- EAC identified four possible sources of votes:
- Cast in polling places:between 55% & 72% of votes
- Absentee ballots: 12-13% of votes
- Early voting: between 8% and 23% of votes
- Provisional ballots: 1.0% of votes
- Again, state variation great
21. 22. 23. 24. How are votes cast?(Turn-out Source)
- Provisional Ballots
- Over half came from urban jurisdictions
- Particularly the 25 jurisdictions with > 1 million voters
- Existence of statewide voter registration system:
- Cut rate of provisionals more than half
- Jurisdictions allowing provisionals cast anywhere:
- 4 times the rate of provisionals being cast.
- Absentee Ballots
- Jurisdictions allowing No Excuse absentee:
- 3+ times the rate of absentees being cast.
25. Absentee balloting
- 16.8 million voters requested absentee ballots
- 10.8% of registered voters
- 14.8 million ballots returned
- 88.7% of requested
- 14.7 million absentee ballots counted
- 96.9% of returned
- Reasons for rejecting absentee ballots:
- No voter signature (11 states)
- Ballot not timely received (9 states)
- No matching signature (8 states)
26. Absentee balloting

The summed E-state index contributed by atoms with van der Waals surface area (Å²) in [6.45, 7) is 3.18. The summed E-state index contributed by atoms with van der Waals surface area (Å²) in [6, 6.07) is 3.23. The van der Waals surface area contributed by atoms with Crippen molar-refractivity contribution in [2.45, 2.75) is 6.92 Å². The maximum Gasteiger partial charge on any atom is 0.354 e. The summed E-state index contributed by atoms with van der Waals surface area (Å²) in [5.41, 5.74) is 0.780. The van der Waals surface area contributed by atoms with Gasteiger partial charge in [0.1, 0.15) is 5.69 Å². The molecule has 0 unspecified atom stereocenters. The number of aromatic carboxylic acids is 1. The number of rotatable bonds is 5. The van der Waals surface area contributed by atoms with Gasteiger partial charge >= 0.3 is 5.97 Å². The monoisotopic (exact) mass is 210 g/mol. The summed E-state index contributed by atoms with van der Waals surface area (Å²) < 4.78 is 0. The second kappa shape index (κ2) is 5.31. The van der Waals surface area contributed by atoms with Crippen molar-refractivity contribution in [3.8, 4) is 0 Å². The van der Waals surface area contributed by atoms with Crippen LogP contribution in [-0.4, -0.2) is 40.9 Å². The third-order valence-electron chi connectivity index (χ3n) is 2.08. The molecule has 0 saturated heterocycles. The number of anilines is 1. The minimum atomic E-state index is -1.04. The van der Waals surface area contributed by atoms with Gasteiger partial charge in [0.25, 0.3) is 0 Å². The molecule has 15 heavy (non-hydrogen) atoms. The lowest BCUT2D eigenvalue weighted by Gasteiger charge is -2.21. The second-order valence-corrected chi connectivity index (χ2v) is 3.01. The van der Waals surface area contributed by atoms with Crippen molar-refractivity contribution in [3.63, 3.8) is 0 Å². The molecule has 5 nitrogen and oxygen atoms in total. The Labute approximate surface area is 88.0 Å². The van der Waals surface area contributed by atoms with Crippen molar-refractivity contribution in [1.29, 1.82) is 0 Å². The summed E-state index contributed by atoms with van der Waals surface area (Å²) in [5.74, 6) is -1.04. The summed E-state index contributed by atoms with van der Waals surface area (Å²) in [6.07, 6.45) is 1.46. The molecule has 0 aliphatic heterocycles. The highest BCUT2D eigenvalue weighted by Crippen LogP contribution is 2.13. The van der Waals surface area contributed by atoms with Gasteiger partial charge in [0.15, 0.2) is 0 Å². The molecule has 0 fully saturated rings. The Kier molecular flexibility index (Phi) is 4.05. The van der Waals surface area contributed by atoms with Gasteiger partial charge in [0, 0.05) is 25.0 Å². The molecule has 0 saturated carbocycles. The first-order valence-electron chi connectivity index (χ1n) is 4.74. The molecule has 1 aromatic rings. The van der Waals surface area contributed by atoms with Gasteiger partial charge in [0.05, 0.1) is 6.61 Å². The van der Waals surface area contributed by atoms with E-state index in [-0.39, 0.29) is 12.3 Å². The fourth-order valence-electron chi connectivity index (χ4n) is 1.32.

- Greater the rate of requested,
- the lower the rate of returning the ballot.
- Is there too much automatic sending of ballots?
- Lower the rate of requested,
- the higher the rate of returning the ballot.
- Are fewer people more committed?
- Hispanic jurisdictions highest request rate of all racial/ethnic groups, but lowest return rate.
27. Provisional Ballots
- Over 1.9 million sought to cast a provisional ballot.
- 2.56% of all persons voting in polling places.
- Over 1.2 million provisional ballots were counted.
- 64.5% were counted.
- Reasons for rejecting provisional ballots:
- Not registered (18 states)
- Wrong precinct (14 states)
- Improper ID ( 7 states)
28. Provisional Ballots great state variation
- Highest Lowest
- ProvisionalWA 11.3%VT 0.05%
- BallotsAK 10.6%WY 0.05%
- CastAZ 8.9%WI 0.06%
- ProvisionalME 100.0%DE 6.3%
- BallotsAK 96.6%HA 7.2%
- CountedOR 85.3%OK 7.7%
29. Provisional Ballots--Areas of note
- Counting of Provisionals varied by race:
- Jurisdictions that are predominately
- Hispanic 79.3 % of provisionals counted
- White --62.6%
- African American -- 58.6%
- Native American --48.7%
- Whether provisional balloting allowed in whole jurisdiction or just home precinct impacted results.
- Cast: 4.7% vs 1.2%
- Counted: 71.5% vs 52.5%
30. Drop off(or Residual Votes)
- 2004 was lowest rate in post WWII history.
31. Drop off
- Competition reduces drop-off
- Closer margin of victory lead to lower drop-off rates.
- Lower income & education areas had higher rates of drop-off.
- Drop-off highest in predominately Native American jurisdictions.
- Paper and punch card jurisdictions had twice the drop-off rate of electronic system communities.
32. Further Information Available at:
- Election Assistance Commission
- 1225 New York Ave
- Suite 1100
- Washington, DC 20005
- (202-) 566-3100
- Karen Lynn-Dyson
- Research Director
33. Report Contractor:
- Election Data Services, Inc.
- 1400 Eye Street, NW, Suite 400
- Washington, DC 20005
- (202) 789-2004
- Kimball Brace